Zombies are taking over the world. AMC’s The Walking Dead is one of the highest rated series on cable television. In major cities around the globe, Zombie Walks and Pub Crawls are held annually in late October to the delight of participants and onlookers alike. Resident Evil, the video games, movies, novels, and comics franchise unleashed in 1996 shows no sign of being stopped. George Romero’s classic 1968 low budget drive-in shocker, Night of the Living Dead, is considered one of the seminal works in the zombie genre.
But another classic from the sixties, 1966’s British Gothic, Plague of the Zombies, often goes overlooked and uncredited for its contributions to the genre. Plague of the Zombies is a minor yet potent entry in the Hammer Horror Films oeuvre, the film company best known for bringing us the outstanding Dracula series starring Christopher Lee and the companion Frankenstein films featuring Peter Cushing. For my money, Plague of the Zombies is one of the studio’s best productions during their mid-sixties horror boom.
Where today’s zombies are a result of science gone horribly awry, Plague’s zombies are straight up old school, the result of a tyrannical landowner using Haitian voodoo magik to bring the dead back to life as a source of cheap labor for his tin mine.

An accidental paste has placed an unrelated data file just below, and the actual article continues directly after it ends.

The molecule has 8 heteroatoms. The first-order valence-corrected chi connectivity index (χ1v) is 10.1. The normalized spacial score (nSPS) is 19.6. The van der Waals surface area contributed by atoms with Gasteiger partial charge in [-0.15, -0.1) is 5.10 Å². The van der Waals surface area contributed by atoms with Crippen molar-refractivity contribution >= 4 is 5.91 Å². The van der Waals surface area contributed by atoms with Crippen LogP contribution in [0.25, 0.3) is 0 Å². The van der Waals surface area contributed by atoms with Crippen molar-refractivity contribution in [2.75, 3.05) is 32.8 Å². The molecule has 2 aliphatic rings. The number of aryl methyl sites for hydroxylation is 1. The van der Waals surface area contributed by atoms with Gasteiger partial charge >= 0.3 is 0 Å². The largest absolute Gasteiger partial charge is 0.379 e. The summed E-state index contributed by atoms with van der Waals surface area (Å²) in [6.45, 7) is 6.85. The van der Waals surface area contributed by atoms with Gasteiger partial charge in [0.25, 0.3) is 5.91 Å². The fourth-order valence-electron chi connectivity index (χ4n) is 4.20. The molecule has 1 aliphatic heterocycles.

Typical of the studio’s horror output, Plague of the Zombies boasts a period setting in the late 19th Century, with exteriors shot in
Berkshire, standing in for the Cornish moors. Combined with historically accurate costumes (no low-cut Hammer bodices in this entry), a superb back lot village set, and brimming with scenes of voodoo drumming, blood rituals, rotting corpses rising from the grave in misty graveyards, and doe eyed English lassies being chased by a pack of local rakes across the moonlit moor, Plague of the Zombies is sumptuous Gothic eye candy. Filmed in dazzling color by DeLuxe by Hammer’s Arthur Grant, the cinematography is appropriately dark and moody, using light and framing to maximum effect.
There may not be much brain munching here, but Plague of the Zombies deserves to be viewed by fans of zombies and Gothic films alike. Thankfully, the DVD is still in print, readily available for purchase from Anchor Bay Home Video via Amazon, or for rental through Netflix’s home delivery service.